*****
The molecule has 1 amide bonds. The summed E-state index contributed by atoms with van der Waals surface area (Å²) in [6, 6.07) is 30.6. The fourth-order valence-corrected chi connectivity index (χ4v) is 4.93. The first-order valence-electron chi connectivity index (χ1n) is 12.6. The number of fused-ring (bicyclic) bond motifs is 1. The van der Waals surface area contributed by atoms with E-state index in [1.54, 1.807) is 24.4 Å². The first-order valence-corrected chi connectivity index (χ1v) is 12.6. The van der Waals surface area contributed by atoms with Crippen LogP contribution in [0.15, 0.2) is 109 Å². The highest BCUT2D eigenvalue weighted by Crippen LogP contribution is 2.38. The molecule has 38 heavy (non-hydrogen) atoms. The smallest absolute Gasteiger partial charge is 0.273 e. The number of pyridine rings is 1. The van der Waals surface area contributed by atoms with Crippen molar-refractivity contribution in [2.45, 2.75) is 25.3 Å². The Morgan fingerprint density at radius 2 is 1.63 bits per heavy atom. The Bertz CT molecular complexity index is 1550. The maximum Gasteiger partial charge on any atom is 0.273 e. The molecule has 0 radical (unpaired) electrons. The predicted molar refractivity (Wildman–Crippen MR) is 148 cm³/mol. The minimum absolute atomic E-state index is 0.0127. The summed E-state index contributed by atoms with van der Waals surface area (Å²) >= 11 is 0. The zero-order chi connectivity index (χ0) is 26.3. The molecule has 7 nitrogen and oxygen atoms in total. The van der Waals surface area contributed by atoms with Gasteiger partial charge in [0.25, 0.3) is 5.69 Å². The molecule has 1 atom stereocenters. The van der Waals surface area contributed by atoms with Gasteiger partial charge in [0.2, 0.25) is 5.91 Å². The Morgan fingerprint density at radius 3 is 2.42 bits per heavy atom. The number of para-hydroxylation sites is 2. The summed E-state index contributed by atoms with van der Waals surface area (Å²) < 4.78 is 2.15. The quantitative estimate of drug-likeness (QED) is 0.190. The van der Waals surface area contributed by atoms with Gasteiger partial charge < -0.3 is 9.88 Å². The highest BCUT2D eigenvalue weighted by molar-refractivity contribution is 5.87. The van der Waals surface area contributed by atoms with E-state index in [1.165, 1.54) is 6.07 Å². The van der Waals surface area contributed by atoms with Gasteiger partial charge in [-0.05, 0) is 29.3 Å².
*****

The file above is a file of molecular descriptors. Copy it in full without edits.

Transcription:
The molecule has 1 amide bonds. The summed E-state index contributed by atoms with van der Waals surface area (Å²) in [6, 6.07) is 30.6. The fourth-order valence-corrected chi connectivity index (χ4v) is 4.93. The first-order valence-electron chi connectivity index (χ1n) is 12.6. The number of fused-ring (bicyclic) bond motifs is 1. The van der Waals surface area contributed by atoms with E-state index in [1.54, 1.807) is 24.4 Å². The first-order valence-corrected chi connectivity index (χ1v) is 12.6. The van der Waals surface area contributed by atoms with Crippen LogP contribution in [0.15, 0.2) is 109 Å². The highest BCUT2D eigenvalue weighted by Crippen LogP contribution is 2.38. The molecule has 38 heavy (non-hydrogen) atoms. The smallest absolute Gasteiger partial charge is 0.273 e. The number of pyridine rings is 1. The van der Waals surface area contributed by atoms with Crippen molar-refractivity contribution in [2.45, 2.75) is 25.3 Å². The Morgan fingerprint density at radius 2 is 1.63 bits per heavy atom. The Bertz CT molecular complexity index is 1550. The maximum Gasteiger partial charge on any atom is 0.273 e. The molecule has 0 radical (unpaired) electrons. The predicted molar refractivity (Wildman–Crippen MR) is 148 cm³/mol. The minimum absolute atomic E-state index is 0.0127. The summed E-state index contributed by atoms with van der Waals surface area (Å²) >= 11 is 0. The zero-order chi connectivity index (χ0) is 26.3. The molecule has 7 nitrogen and oxygen atoms in total. The van der Waals surface area contributed by atoms with Gasteiger partial charge in [0.25, 0.3) is 5.69 Å². The molecule has 1 atom stereocenters. The van der Waals surface area contributed by atoms with Gasteiger partial charge in [0.2, 0.25) is 5.91 Å². The Morgan fingerprint density at radius 3 is 2.42 bits per heavy atom. The number of para-hydroxylation sites is 2. The summed E-state index contributed by atoms with van der Waals surface area (Å²) < 4.78 is 2.15. The quantitative estimate of drug-likeness (QED) is 0.190. The van der Waals surface area contributed by atoms with Gasteiger partial charge < -0.3 is 9.88 Å². The highest BCUT2D eigenvalue weighted by molar-refractivity contribution is 5.87. The van der Waals surface area contributed by atoms with E-state index in [1.165, 1.54) is 6.07 Å². The van der Waals surface area contributed by atoms with Gasteiger partial charge in [-0.05, 0) is 29.3 Å².